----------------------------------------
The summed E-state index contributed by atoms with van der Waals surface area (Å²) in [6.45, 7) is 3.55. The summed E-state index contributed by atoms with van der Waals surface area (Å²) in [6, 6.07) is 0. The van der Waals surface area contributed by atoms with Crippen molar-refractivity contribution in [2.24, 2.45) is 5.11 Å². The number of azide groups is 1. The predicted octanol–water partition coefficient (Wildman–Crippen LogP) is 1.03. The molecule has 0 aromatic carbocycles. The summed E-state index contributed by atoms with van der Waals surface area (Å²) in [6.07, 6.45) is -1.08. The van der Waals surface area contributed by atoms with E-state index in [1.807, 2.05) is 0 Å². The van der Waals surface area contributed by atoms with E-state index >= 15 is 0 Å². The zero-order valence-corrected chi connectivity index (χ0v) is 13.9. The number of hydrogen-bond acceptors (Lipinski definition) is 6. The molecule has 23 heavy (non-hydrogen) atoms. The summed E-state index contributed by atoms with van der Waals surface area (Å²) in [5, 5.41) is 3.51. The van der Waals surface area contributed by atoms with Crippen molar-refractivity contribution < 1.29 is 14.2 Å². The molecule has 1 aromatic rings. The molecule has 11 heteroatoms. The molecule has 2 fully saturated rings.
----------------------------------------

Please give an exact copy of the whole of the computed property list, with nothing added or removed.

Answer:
The summed E-state index contributed by atoms with van der Waals surface area (Å²) in [6.45, 7) is 3.55. The summed E-state index contributed by atoms with van der Waals surface area (Å²) in [6, 6.07) is 0. The van der Waals surface area contributed by atoms with Crippen molar-refractivity contribution in [2.24, 2.45) is 5.11 Å². The number of azide groups is 1. The predicted octanol–water partition coefficient (Wildman–Crippen LogP) is 1.03. The molecule has 0 aromatic carbocycles. The summed E-state index contributed by atoms with van der Waals surface area (Å²) in [6.07, 6.45) is -1.08. The van der Waals surface area contributed by atoms with E-state index in [1.807, 2.05) is 0 Å². The van der Waals surface area contributed by atoms with E-state index >= 15 is 0 Å². The zero-order valence-corrected chi connectivity index (χ0v) is 13.9. The number of hydrogen-bond acceptors (Lipinski definition) is 6. The molecule has 23 heavy (non-hydrogen) atoms. The summed E-state index contributed by atoms with van der Waals surface area (Å²) in [5, 5.41) is 3.51. The van der Waals surface area contributed by atoms with Crippen molar-refractivity contribution < 1.29 is 14.2 Å². The molecule has 1 aromatic rings. The molecule has 11 heteroatoms. The molecule has 2 fully saturated rings.